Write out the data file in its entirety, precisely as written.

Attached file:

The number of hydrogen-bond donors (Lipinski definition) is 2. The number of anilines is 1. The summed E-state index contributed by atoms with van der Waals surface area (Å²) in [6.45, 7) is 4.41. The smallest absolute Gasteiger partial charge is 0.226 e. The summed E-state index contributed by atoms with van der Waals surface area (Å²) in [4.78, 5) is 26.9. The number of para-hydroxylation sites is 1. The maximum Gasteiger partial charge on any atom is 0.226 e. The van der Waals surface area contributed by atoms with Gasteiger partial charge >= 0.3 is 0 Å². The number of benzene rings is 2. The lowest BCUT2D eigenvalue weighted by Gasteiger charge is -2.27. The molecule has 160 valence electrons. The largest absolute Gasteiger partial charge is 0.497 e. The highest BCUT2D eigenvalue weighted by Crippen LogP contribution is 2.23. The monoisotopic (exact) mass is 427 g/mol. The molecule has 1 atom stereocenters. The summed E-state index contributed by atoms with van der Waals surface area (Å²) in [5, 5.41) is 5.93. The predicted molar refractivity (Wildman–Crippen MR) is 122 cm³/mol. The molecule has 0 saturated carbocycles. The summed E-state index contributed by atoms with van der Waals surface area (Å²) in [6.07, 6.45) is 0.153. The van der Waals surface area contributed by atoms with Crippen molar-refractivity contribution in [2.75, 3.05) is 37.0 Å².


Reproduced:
The number of hydrogen-bond donors (Lipinski definition) is 2. The number of anilines is 1. The summed E-state index contributed by atoms with van der Waals surface area (Å²) in [6.45, 7) is 4.41. The smallest absolute Gasteiger partial charge is 0.226 e. The summed E-state index contributed by atoms with van der Waals surface area (Å²) in [4.78, 5) is 26.9. The number of para-hydroxylation sites is 1. The maximum Gasteiger partial charge on any atom is 0.226 e. The van der Waals surface area contributed by atoms with Gasteiger partial charge >= 0.3 is 0 Å². The number of benzene rings is 2. The lowest BCUT2D eigenvalue weighted by Gasteiger charge is -2.27. The molecule has 160 valence electrons. The largest absolute Gasteiger partial charge is 0.497 e. The highest BCUT2D eigenvalue weighted by Crippen LogP contribution is 2.23. The monoisotopic (exact) mass is 427 g/mol. The molecule has 1 atom stereocenters. The summed E-state index contributed by atoms with van der Waals surface area (Å²) in [5, 5.41) is 5.93. The predicted molar refractivity (Wildman–Crippen MR) is 122 cm³/mol. The molecule has 0 saturated carbocycles. The summed E-state index contributed by atoms with van der Waals surface area (Å²) in [6.07, 6.45) is 0.153. The van der Waals surface area contributed by atoms with Crippen molar-refractivity contribution in [2.75, 3.05) is 37.0 Å².